After what he called "a long and wrenching debate," President Obama called on Congress Wednesday to pass health care reform without further delay. The president spoke from the East Room of the White House, where he was flanked by doctors and nurses.
"Every idea has been put on the table," he said. "Every argument has been made. Everything there is to say about health care has been said and just about everyone has said it. So now is the time to make a decision about how to finally reform health care so that it works, not just for the insurance companies, but for America's families and businesses."
Significantly, the president used his speech to give his support for a majority vote, signaling his preference for the controversial reconciliation process that will require 51, rather than 60 votes, to pass the measure through the Senate without Republican support. "Health care reform deserves the same kind of up-or-down vote that was cast on welfare reform, the Children's Health Insurance Program, COBRA health coverage for the unemployed, and both Bush tax cuts -- all of which had to pass Congress with nothing more than a simple majority."
The president framed his proposal, which is based on bills passed last year by the House and Senate, as a compromise between the two extremes of health reformers -- those who want a single payer, government-run health system, and those who want to loosen, rather than tighten, control over the insurance industry to inject free-market principles into people's health care.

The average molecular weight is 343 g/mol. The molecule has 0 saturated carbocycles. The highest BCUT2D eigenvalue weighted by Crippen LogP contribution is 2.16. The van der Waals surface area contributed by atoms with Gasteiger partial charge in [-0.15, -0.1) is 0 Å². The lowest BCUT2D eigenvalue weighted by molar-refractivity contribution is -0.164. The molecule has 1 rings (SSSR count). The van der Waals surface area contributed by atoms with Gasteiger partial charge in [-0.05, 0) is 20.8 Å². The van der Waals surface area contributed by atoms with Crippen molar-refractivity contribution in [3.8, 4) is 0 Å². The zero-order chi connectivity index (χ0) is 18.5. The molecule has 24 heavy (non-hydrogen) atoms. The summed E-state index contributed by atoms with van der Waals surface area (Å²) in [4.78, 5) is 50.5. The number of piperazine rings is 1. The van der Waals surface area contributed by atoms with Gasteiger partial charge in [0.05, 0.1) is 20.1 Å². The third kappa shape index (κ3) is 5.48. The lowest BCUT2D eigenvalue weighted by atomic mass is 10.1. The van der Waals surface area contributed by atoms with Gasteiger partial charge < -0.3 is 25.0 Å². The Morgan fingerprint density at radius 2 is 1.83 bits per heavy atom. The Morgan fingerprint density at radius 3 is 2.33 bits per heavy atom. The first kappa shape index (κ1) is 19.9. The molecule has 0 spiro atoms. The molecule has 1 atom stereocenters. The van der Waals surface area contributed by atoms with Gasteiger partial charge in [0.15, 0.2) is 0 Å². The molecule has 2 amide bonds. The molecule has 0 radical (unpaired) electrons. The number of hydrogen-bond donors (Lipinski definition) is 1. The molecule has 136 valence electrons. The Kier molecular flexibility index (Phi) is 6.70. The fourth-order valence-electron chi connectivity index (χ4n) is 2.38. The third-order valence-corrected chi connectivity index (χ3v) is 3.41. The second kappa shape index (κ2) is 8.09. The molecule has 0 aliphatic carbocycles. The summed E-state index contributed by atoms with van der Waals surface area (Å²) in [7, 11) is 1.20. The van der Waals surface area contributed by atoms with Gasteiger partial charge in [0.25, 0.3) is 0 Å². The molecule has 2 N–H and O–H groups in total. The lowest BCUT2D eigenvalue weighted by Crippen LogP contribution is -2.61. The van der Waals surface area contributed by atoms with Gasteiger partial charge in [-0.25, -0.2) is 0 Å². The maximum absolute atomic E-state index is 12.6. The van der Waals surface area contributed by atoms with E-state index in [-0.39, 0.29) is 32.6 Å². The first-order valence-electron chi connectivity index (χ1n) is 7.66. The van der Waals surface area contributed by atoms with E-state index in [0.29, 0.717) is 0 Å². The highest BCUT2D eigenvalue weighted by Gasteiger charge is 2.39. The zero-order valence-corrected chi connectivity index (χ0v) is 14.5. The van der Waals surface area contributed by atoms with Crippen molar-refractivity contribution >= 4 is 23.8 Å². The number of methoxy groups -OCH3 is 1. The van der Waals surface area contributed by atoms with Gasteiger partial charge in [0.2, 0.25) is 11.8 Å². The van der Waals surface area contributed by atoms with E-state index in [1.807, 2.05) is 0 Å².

"I don't believe we should give government bureaucrats or insurance company bureaucrats more control over health care in America. I believe it's time to give the American people more control over their own health insurance."
Three areas define his proposal, according to the president: First, it would protect Americans from insurance companies' worst practices, including denying coverage based on pre-existing conditions. Second, it would created a new marketplace where people without insurance through large groups can purchase affordable coverage. Finally, he said, it would lower costs for people who can't afford insurance through government subsidies.
The president characterized the $100 billion cost of expanding coverage to be a modest price in the $2 trillion heath care market and rejected Republicans' calls to scrap the current bill and start over.
"For us to start over now could simply lead to delay that could last for another decade or even more. The American people, and the U.S. economy, just can't wait that long."
Delay, he said, is not an option.
"The American people are waiting for us to act. They are waiting for us to lead," he said. "I don't know how this plays politically, but I know it's right."
On Tuesday, the president suggested modest additions, based on GOP input, to the health care bill, including expanded efforts to combat fraud and waste in Medicare, $50 million for medical malpractice demonstration programs, more leeway for health savings accounts, and the possibility of increasing Medicaid reimbursement rates for doctors.
But Republicans had no interest in further negotiations with Obama unless he agreed to start over on a new bill. Mitch McConnell, the top Republican in the Senate, rejected Obama's proposals as "inadequate," while House Minority John Boehner said, "You can't add a couple of Republican sprinkles on top of a 2,700 page bill and call it bipartisan."